Despite a wealth of information provided by neuroimaging research, the neural basis of familiar face recognition in humans remains largely unknown. Here, we isolated the discriminative neural responses to unfamiliar and familiar faces by slowly increasing visual information (i.e., high-spatial frequencies) to progressively reveal faces of unfamiliar or personally familiar individuals. Activation in ventral occipitotemporal face-preferential regions increased with visual information, independently of long-term face familiarity. In contrast, medial temporal lobe structures (perirhinal cortex, amygdala, hippocampus) and anterior inferior temporal cortex responded abruptly when sufficient information for familiar face recognition was accumulated. These observations suggest that following detailed analysis of individual faces in core posterior areas of the face-processing network, familiar face recognition emerges categorically in medial temporal and anterior regions of the extended cortical face network.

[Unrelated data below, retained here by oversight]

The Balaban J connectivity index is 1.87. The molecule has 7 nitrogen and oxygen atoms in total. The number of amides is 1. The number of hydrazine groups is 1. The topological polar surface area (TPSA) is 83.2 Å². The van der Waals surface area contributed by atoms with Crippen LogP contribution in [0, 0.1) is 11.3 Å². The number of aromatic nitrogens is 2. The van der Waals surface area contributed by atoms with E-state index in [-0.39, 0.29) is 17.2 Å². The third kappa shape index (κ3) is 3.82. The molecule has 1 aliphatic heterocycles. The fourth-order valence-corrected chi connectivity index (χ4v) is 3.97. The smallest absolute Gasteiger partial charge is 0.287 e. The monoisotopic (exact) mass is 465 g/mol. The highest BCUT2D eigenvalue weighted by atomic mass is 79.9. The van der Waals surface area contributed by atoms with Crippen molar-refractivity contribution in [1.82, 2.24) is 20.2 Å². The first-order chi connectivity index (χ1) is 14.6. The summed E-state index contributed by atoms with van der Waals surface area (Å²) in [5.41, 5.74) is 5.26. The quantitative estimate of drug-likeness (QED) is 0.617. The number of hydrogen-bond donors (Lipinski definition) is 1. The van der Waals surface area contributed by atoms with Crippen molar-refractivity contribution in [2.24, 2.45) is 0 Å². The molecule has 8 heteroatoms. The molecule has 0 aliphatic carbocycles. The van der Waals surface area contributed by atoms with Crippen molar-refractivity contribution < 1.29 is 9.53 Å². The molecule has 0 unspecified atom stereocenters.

|Original language||English (US)|
|Journal||Proceedings of the National Academy of Sciences of the United States of America|
|State||Published - Sep 1 2015|
Bibliographical notePublisher Copyright:
© 2015, National Academy of Sciences. All rights reserved.
- Fusiform face area
- Medial temporal lobe
- Personally familiar face recognition